A description of the linear arithmetic decision procedure

We describe the procedure very roughly here. Fundamental to the procedure is the notion of a linear polynomial inequality. A ``linear polynomial'' is a sum of terms, each of which is the product of a rational constant and an ``unknown.'' The ``unknown'' is permitted to be 1 simply to allow a term in the sum to be constant. Thus, an example linear polynomial is 3*x + 7*a + 2; here x and a are the (interesting) unknowns. However, the unknowns need not be variable symbols. For example, (length x) might be used as an unknown in a linear polynomial. Thus, another linear polynomial is 3*(length x) + 7*a. A ``linear polynomial inequality'' is an inequality (either < or <=) relation between two linear polynomials. Note that an equality may be considered as a pair of inequalities; e.q., 3*x + 7*a + 2 = 0 is the same as the conjunction of 3*x + 7*a + 2 <= 0 and 0 <= 3*x + 7*a + 2.

Certain linear polynomial inequalities can be combined by cross-multiplication and addition to permit the deduction of a third inequality with fewer unknowns. If this deduced inequality is manifestly false, a contradiction has been deduced from the assumed inequalities.

For example, suppose we have two assumptions

p1:       3*x + 7*a <  4
p2:               3 <  2*x
and we wish to prove that, given p1 and p2, a < 0. As suggested above, we proceed by assuming the negation of our goal
p3:               0 <= a.
and looking for a contradiction.

By cross-multiplying and adding the first two inequalities, (that is, multiplying p1 by 2, p2 by 3 and adding the respective sides), we deduce the intermediate result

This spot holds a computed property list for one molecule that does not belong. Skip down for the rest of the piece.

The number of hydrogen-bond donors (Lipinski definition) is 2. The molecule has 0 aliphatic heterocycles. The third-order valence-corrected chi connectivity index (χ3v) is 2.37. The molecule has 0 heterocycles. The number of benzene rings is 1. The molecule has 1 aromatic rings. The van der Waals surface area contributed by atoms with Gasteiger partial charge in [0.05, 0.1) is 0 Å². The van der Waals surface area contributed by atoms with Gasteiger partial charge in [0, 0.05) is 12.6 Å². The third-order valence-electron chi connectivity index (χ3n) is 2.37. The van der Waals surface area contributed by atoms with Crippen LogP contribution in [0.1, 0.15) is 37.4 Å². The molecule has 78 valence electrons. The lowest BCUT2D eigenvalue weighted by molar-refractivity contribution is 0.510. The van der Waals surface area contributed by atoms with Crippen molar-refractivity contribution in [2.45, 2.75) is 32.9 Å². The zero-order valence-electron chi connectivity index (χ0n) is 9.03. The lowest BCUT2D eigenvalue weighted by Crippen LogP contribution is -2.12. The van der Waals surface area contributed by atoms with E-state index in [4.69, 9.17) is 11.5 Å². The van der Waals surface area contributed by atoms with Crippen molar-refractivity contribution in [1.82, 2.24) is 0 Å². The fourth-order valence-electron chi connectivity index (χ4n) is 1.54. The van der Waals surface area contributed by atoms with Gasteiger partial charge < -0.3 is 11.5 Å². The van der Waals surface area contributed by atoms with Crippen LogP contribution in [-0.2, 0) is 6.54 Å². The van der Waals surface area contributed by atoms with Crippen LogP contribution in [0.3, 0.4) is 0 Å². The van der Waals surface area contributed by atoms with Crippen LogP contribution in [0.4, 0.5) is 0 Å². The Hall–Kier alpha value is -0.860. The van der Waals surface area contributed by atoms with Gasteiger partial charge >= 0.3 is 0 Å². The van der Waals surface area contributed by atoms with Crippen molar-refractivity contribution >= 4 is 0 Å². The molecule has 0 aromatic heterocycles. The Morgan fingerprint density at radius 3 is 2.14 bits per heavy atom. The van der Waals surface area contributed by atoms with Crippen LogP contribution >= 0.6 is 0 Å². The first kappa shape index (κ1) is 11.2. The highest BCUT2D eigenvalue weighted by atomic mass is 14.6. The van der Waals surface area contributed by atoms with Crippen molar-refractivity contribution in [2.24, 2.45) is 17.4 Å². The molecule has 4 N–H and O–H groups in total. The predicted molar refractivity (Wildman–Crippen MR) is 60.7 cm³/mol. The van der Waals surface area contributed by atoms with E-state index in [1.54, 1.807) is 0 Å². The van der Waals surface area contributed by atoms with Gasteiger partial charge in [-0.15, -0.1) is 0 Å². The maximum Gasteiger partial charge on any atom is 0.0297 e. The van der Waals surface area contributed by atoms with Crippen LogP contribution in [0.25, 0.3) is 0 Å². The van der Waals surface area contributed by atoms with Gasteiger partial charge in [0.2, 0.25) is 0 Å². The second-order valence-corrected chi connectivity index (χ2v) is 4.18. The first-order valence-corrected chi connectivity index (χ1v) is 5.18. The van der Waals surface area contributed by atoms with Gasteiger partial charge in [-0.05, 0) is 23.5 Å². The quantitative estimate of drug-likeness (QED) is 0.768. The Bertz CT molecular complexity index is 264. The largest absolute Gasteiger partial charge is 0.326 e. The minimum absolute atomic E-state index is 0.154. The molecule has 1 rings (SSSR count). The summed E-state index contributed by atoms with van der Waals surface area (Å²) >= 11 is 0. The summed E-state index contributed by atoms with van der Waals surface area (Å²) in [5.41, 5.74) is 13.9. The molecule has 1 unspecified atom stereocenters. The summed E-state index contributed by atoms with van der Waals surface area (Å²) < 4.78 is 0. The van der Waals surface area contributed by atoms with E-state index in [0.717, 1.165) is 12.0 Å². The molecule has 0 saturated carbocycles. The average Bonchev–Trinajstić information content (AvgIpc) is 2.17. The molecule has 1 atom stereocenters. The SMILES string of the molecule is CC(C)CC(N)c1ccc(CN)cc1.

p4:  6*x + 14*a + 9 < 8 + 6*x
which, after cancellation, is:
p4:        14*a + 1 <  0.
If we then cross-multiply and add p3 to p4, we get
p5:               1 <= 0,
a contradiction. Thus, we have proved that p1 and p2 imply the negation of p3.

All of the unknowns of an inequality must be eliminated by cancellation in order to produce a constant inequality. We can choose to eliminate the unknowns in any order, but we eliminate them in term-order, largest unknowns first. (See term-order.) That is, two polys are cancelled against each other only when they have the same largest unknown. For instance, in the above example we see that x is the largest unknown in each of p1 and p2, and a in p3 and p4.

Now suppose that this procedure does not produce a contradiction but instead yields a set of nontrivial inequalities. A contradiction might still be deduced if we could add to the set some additional inequalities allowing further cancellations. That is where :linear lemmas come in. When the set of inequalities has stabilized under cross-multiplication and addition and no contradiction is produced, we search the database of :linear rules for rules about the unknowns that are candidates for cancellation (i.e., are the largest unknowns in their respective inequalities). See linear for a description of how :linear rules are used.

See also non-linear-arithmetic for a description of an extension to the linear-arithmetic procedure described here.